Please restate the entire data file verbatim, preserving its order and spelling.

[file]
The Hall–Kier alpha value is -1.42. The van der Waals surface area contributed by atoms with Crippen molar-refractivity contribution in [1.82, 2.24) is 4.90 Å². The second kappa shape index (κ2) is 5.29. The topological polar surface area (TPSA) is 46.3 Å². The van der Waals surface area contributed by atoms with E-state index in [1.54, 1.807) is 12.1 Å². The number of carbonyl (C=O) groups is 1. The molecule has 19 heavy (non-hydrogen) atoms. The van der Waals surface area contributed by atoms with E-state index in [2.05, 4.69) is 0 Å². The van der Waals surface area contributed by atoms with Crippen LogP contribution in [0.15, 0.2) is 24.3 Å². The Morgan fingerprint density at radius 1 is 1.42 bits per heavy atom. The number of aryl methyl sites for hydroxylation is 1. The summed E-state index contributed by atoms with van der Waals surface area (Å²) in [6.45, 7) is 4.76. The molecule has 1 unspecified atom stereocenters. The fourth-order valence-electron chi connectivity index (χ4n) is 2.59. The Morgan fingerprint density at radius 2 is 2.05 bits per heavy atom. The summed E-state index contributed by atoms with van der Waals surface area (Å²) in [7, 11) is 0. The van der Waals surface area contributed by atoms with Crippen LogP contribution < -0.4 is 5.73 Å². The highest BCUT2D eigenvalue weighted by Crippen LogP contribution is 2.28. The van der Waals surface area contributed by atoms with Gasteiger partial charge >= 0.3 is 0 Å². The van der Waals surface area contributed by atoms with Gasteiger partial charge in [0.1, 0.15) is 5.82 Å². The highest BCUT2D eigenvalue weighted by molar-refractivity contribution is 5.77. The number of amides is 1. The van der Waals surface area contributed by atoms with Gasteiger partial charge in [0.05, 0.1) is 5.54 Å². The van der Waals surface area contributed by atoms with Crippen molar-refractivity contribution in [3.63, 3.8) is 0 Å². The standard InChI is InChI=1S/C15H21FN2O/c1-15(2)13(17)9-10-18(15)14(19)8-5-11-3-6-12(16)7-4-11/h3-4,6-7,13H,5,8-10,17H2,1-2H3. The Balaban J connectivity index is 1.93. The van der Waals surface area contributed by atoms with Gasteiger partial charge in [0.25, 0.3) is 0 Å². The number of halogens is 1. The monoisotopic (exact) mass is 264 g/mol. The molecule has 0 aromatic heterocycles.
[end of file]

The Hall–Kier alpha value is -1.42. The van der Waals surface area contributed by atoms with Crippen molar-refractivity contribution in [1.82, 2.24) is 4.90 Å². The second kappa shape index (κ2) is 5.29. The topological polar surface area (TPSA) is 46.3 Å². The van der Waals surface area contributed by atoms with E-state index in [1.54, 1.807) is 12.1 Å². The number of carbonyl (C=O) groups is 1. The molecule has 19 heavy (non-hydrogen) atoms. The van der Waals surface area contributed by atoms with E-state index in [2.05, 4.69) is 0 Å². The van der Waals surface area contributed by atoms with Crippen LogP contribution in [0.15, 0.2) is 24.3 Å². The Morgan fingerprint density at radius 1 is 1.42 bits per heavy atom. The number of aryl methyl sites for hydroxylation is 1. The summed E-state index contributed by atoms with van der Waals surface area (Å²) in [6.45, 7) is 4.76. The molecule has 1 unspecified atom stereocenters. The fourth-order valence-electron chi connectivity index (χ4n) is 2.59. The Morgan fingerprint density at radius 2 is 2.05 bits per heavy atom. The summed E-state index contributed by atoms with van der Waals surface area (Å²) in [7, 11) is 0. The van der Waals surface area contributed by atoms with Crippen LogP contribution < -0.4 is 5.73 Å². The highest BCUT2D eigenvalue weighted by Crippen LogP contribution is 2.28. The van der Waals surface area contributed by atoms with Gasteiger partial charge >= 0.3 is 0 Å². The van der Waals surface area contributed by atoms with Gasteiger partial charge in [0.1, 0.15) is 5.82 Å². The highest BCUT2D eigenvalue weighted by molar-refractivity contribution is 5.77. The number of amides is 1. The van der Waals surface area contributed by atoms with Gasteiger partial charge in [0.05, 0.1) is 5.54 Å². The van der Waals surface area contributed by atoms with Crippen molar-refractivity contribution in [3.63, 3.8) is 0 Å². The standard InChI is InChI=1S/C15H21FN2O/c1-15(2)13(17)9-10-18(15)14(19)8-5-11-3-6-12(16)7-4-11/h3-4,6-7,13H,5,8-10,17H2,1-2H3. The Balaban J connectivity index is 1.93. The van der Waals surface area contributed by atoms with Gasteiger partial charge in [0.25, 0.3) is 0 Å². The number of halogens is 1. The monoisotopic (exact) mass is 264 g/mol. The molecule has 0 aromatic heterocycles.